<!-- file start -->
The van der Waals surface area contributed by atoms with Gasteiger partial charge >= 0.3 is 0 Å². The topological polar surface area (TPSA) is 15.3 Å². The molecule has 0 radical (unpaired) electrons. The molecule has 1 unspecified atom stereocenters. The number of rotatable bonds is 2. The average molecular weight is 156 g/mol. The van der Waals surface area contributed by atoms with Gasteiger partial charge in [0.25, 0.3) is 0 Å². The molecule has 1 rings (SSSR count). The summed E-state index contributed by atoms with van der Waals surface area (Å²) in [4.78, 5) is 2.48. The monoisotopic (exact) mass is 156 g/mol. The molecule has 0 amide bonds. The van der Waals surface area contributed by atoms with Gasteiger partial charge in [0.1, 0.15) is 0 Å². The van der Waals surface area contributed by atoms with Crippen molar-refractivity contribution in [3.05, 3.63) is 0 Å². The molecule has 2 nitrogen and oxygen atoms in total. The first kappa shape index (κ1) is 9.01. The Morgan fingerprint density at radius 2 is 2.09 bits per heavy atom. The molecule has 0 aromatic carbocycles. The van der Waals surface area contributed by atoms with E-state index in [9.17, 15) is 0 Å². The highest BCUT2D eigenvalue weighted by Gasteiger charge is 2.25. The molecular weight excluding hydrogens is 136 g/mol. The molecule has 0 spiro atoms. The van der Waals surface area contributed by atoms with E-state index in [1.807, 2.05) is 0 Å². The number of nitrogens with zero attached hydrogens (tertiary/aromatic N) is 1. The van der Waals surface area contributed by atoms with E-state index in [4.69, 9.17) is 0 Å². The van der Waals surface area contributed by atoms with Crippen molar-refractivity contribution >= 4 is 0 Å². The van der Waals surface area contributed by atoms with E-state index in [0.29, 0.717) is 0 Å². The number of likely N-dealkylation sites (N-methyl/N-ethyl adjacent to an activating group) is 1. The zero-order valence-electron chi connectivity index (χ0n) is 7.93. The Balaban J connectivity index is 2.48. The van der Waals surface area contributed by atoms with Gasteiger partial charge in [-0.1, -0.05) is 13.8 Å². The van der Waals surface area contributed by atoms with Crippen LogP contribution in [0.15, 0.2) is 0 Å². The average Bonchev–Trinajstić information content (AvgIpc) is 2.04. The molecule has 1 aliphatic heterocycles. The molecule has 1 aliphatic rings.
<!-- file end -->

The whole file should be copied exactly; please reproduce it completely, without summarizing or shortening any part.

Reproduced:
The van der Waals surface area contributed by atoms with Gasteiger partial charge >= 0.3 is 0 Å². The topological polar surface area (TPSA) is 15.3 Å². The molecule has 0 radical (unpaired) electrons. The molecule has 1 unspecified atom stereocenters. The number of rotatable bonds is 2. The average molecular weight is 156 g/mol. The van der Waals surface area contributed by atoms with Gasteiger partial charge in [0.25, 0.3) is 0 Å². The molecule has 1 rings (SSSR count). The summed E-state index contributed by atoms with van der Waals surface area (Å²) in [4.78, 5) is 2.48. The monoisotopic (exact) mass is 156 g/mol. The molecule has 0 amide bonds. The van der Waals surface area contributed by atoms with Gasteiger partial charge in [0.1, 0.15) is 0 Å². The van der Waals surface area contributed by atoms with Crippen molar-refractivity contribution in [3.05, 3.63) is 0 Å². The molecule has 2 nitrogen and oxygen atoms in total. The first kappa shape index (κ1) is 9.01. The Morgan fingerprint density at radius 2 is 2.09 bits per heavy atom. The molecule has 0 aromatic carbocycles. The van der Waals surface area contributed by atoms with E-state index in [9.17, 15) is 0 Å². The highest BCUT2D eigenvalue weighted by Gasteiger charge is 2.25. The molecular weight excluding hydrogens is 136 g/mol. The molecule has 0 spiro atoms. The van der Waals surface area contributed by atoms with E-state index in [1.807, 2.05) is 0 Å². The number of nitrogens with zero attached hydrogens (tertiary/aromatic N) is 1. The van der Waals surface area contributed by atoms with E-state index in [4.69, 9.17) is 0 Å². The van der Waals surface area contributed by atoms with Crippen molar-refractivity contribution >= 4 is 0 Å². The van der Waals surface area contributed by atoms with E-state index in [0.29, 0.717) is 0 Å². The number of likely N-dealkylation sites (N-methyl/N-ethyl adjacent to an activating group) is 1. The zero-order valence-electron chi connectivity index (χ0n) is 7.93. The Balaban J connectivity index is 2.48. The van der Waals surface area contributed by atoms with Gasteiger partial charge in [-0.1, -0.05) is 13.8 Å². The van der Waals surface area contributed by atoms with Crippen LogP contribution in [0.15, 0.2) is 0 Å². The average Bonchev–Trinajstić information content (AvgIpc) is 2.04. The molecule has 1 aliphatic heterocycles. The molecule has 1 aliphatic rings.